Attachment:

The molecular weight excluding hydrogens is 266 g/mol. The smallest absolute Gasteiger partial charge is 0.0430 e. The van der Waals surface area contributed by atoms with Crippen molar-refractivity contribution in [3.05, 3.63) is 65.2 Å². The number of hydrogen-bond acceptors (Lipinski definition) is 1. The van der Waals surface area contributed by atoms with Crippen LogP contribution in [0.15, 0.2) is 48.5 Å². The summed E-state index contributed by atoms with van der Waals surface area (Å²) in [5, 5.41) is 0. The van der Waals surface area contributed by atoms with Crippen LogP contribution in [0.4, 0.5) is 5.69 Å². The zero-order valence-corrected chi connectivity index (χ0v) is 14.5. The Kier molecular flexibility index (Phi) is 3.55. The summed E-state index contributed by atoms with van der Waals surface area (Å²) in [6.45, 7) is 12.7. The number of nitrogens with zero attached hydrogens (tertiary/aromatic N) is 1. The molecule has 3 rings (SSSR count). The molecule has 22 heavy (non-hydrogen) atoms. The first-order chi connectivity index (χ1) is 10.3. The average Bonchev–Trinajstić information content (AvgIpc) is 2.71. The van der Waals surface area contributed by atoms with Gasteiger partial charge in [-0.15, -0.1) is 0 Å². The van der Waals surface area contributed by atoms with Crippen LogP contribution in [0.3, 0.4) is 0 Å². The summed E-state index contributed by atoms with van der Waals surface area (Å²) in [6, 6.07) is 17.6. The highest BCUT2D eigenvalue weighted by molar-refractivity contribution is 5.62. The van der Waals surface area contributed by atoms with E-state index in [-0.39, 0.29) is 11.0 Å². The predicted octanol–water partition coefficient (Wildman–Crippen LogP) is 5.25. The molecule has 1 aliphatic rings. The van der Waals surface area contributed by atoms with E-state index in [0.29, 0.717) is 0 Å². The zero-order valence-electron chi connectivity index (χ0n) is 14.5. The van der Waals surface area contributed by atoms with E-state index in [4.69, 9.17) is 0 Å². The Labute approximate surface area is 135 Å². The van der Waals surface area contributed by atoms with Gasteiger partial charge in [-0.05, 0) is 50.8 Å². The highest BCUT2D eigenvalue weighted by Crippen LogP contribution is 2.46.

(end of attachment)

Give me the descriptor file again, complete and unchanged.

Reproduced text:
The molecular weight excluding hydrogens is 266 g/mol. The smallest absolute Gasteiger partial charge is 0.0430 e. The van der Waals surface area contributed by atoms with Crippen molar-refractivity contribution in [3.05, 3.63) is 65.2 Å². The number of hydrogen-bond acceptors (Lipinski definition) is 1. The van der Waals surface area contributed by atoms with Crippen LogP contribution in [0.15, 0.2) is 48.5 Å². The summed E-state index contributed by atoms with van der Waals surface area (Å²) in [5, 5.41) is 0. The van der Waals surface area contributed by atoms with Crippen LogP contribution in [0.4, 0.5) is 5.69 Å². The zero-order valence-corrected chi connectivity index (χ0v) is 14.5. The Kier molecular flexibility index (Phi) is 3.55. The summed E-state index contributed by atoms with van der Waals surface area (Å²) in [6.45, 7) is 12.7. The number of nitrogens with zero attached hydrogens (tertiary/aromatic N) is 1. The molecule has 3 rings (SSSR count). The molecule has 22 heavy (non-hydrogen) atoms. The first-order chi connectivity index (χ1) is 10.3. The average Bonchev–Trinajstić information content (AvgIpc) is 2.71. The van der Waals surface area contributed by atoms with Gasteiger partial charge in [-0.15, -0.1) is 0 Å². The van der Waals surface area contributed by atoms with Crippen LogP contribution in [0.3, 0.4) is 0 Å². The summed E-state index contributed by atoms with van der Waals surface area (Å²) in [6, 6.07) is 17.6. The highest BCUT2D eigenvalue weighted by molar-refractivity contribution is 5.62. The van der Waals surface area contributed by atoms with E-state index in [-0.39, 0.29) is 11.0 Å². The predicted octanol–water partition coefficient (Wildman–Crippen LogP) is 5.25. The molecule has 1 aliphatic rings. The van der Waals surface area contributed by atoms with E-state index in [0.29, 0.717) is 0 Å². The zero-order valence-electron chi connectivity index (χ0n) is 14.5. The van der Waals surface area contributed by atoms with E-state index in [4.69, 9.17) is 0 Å². The Labute approximate surface area is 135 Å². The van der Waals surface area contributed by atoms with Gasteiger partial charge in [-0.05, 0) is 50.8 Å². The highest BCUT2D eigenvalue weighted by Crippen LogP contribution is 2.46.